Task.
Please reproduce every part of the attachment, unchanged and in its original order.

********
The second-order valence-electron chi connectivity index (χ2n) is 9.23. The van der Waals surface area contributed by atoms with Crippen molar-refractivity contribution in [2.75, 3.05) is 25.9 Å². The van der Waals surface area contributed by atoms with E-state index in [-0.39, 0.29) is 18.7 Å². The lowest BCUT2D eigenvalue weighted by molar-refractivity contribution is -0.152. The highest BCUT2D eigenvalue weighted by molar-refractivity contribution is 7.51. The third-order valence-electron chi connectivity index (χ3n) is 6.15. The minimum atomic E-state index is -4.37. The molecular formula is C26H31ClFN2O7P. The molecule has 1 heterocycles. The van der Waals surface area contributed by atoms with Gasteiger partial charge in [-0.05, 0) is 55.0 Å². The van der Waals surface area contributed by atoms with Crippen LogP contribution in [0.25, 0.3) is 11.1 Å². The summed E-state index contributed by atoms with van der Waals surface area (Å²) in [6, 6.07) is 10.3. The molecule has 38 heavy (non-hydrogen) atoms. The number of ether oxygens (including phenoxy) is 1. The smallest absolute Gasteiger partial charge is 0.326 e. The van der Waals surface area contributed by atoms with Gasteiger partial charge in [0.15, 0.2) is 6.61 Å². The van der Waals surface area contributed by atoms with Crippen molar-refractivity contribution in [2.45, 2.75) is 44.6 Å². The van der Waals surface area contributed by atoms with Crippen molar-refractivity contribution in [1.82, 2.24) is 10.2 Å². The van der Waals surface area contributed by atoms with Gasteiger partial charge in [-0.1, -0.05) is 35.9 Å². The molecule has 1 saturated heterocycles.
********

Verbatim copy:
The second-order valence-electron chi connectivity index (χ2n) is 9.23. The van der Waals surface area contributed by atoms with Crippen molar-refractivity contribution in [2.75, 3.05) is 25.9 Å². The van der Waals surface area contributed by atoms with E-state index in [-0.39, 0.29) is 18.7 Å². The lowest BCUT2D eigenvalue weighted by molar-refractivity contribution is -0.152. The highest BCUT2D eigenvalue weighted by molar-refractivity contribution is 7.51. The third-order valence-electron chi connectivity index (χ3n) is 6.15. The minimum atomic E-state index is -4.37. The molecular formula is C26H31ClFN2O7P. The molecule has 1 heterocycles. The van der Waals surface area contributed by atoms with Gasteiger partial charge in [-0.05, 0) is 55.0 Å². The van der Waals surface area contributed by atoms with Crippen LogP contribution in [0.25, 0.3) is 11.1 Å². The summed E-state index contributed by atoms with van der Waals surface area (Å²) in [6, 6.07) is 10.3. The molecule has 38 heavy (non-hydrogen) atoms. The number of ether oxygens (including phenoxy) is 1. The smallest absolute Gasteiger partial charge is 0.326 e. The van der Waals surface area contributed by atoms with Gasteiger partial charge in [0.15, 0.2) is 6.61 Å². The van der Waals surface area contributed by atoms with Crippen molar-refractivity contribution in [2.45, 2.75) is 44.6 Å². The van der Waals surface area contributed by atoms with Crippen molar-refractivity contribution in [1.82, 2.24) is 10.2 Å². The van der Waals surface area contributed by atoms with Gasteiger partial charge in [-0.1, -0.05) is 35.9 Å². The molecule has 1 saturated heterocycles.